3 counties here choose paper ballots
Thursday, April 28, 2005
By Tom Barnes, Pittsburgh Post-Gazette Harrisburg Bureau
HARRISBURG With still no word from the state on the reliability of a touch-screen voting system, three Western Pennsylvania counties have decided to use paper ballots in the May 17 primary election.
"I need to get ready for this election,'' Beaver County Elections Director Dorene Mandity said yesterday. "I'd hoped we'd have an answer from the state by now, but we're just too close. We'll use paper ballots.''
That was also the word from Mercer County Elections Director Tom Rookey and Greene County Director Frances Pratt.
The three counties are the only ones in Pennsylvania that had been using the Patriot by UniLect touch-screen voting system, which was decertified by the state earlier this month because of problems recording and counting votes.
At the insistence of UniLect officials, the system was re-examined last Friday by a consultant for the state. There had been some complaints that the machines weren't registering all the votes of people who touched the screens.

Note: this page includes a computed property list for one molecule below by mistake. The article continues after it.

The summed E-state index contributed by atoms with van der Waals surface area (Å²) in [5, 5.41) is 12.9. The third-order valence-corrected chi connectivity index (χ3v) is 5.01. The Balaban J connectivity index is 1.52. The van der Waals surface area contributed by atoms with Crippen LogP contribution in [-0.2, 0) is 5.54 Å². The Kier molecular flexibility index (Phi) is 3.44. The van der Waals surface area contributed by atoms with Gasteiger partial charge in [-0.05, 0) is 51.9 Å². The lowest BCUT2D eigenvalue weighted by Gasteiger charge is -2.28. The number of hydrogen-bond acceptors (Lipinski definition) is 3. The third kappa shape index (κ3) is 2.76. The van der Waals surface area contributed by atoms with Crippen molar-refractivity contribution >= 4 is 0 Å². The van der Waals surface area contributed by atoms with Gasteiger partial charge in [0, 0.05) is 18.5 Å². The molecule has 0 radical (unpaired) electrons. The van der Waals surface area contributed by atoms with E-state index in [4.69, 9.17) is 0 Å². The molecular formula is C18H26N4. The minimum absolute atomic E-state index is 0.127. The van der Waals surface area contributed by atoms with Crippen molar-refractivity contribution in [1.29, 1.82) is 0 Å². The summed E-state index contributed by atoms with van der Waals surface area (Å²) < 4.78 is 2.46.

However, no decision has been issued yet by the state and officials from the three counties said it's getting too close to the May 17 election.
"The election is in 19 days we're out of time,'' Rookey said.
So Mercer, Beaver and Greene have opted to go back to the Opscan system, which they'd used in the past. It uses paper ballots containing ovals next to a candidate's name. Voters use pens in a voting booth to fill in the oval of their candidate.
"It's like taking tests in high school or college, where you filled in the spaces,'' Rookey said.
The paper ballots are then fed into an optical scanning machine to tote up the results. "The machine can scan 8,000 ballots per hour," Pratt said.
The use of the paper ballots won't come cheap, however. Rookey estimated he'll spend $100,000 to print up 80,000 ballots and train 430 precinct workers and other elections workers on Opscan.
"This is the worst possible election for this to have happened,'' he said, because it's a primary, and ballots with Democratic candidates, Republican candidates and Independent Party candidates are needed, plus there is a statewide ballot question on borrowing for environmental programs.